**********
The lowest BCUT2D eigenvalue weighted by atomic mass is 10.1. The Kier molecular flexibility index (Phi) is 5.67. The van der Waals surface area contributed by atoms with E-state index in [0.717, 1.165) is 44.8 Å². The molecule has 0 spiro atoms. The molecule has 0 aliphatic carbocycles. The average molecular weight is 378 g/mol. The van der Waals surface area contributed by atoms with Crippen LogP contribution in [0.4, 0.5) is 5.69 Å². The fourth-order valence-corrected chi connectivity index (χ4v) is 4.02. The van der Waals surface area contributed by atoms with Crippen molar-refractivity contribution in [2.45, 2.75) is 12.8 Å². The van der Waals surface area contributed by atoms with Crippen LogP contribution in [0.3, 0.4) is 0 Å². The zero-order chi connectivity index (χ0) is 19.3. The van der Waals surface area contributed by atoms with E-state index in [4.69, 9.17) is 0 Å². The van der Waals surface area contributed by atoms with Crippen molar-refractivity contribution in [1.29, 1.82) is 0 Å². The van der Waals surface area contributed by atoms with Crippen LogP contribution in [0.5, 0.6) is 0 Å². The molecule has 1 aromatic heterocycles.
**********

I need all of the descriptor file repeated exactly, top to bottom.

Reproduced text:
The lowest BCUT2D eigenvalue weighted by atomic mass is 10.1. The Kier molecular flexibility index (Phi) is 5.67. The van der Waals surface area contributed by atoms with E-state index in [0.717, 1.165) is 44.8 Å². The molecule has 0 spiro atoms. The molecule has 0 aliphatic carbocycles. The average molecular weight is 378 g/mol. The van der Waals surface area contributed by atoms with Crippen LogP contribution in [0.4, 0.5) is 5.69 Å². The fourth-order valence-corrected chi connectivity index (χ4v) is 4.02. The van der Waals surface area contributed by atoms with Crippen molar-refractivity contribution in [2.45, 2.75) is 12.8 Å². The van der Waals surface area contributed by atoms with Crippen LogP contribution in [0.3, 0.4) is 0 Å². The zero-order chi connectivity index (χ0) is 19.3. The van der Waals surface area contributed by atoms with E-state index in [4.69, 9.17) is 0 Å². The van der Waals surface area contributed by atoms with Crippen molar-refractivity contribution in [1.29, 1.82) is 0 Å². The van der Waals surface area contributed by atoms with Crippen LogP contribution in [0.5, 0.6) is 0 Å². The molecule has 1 aromatic heterocycles.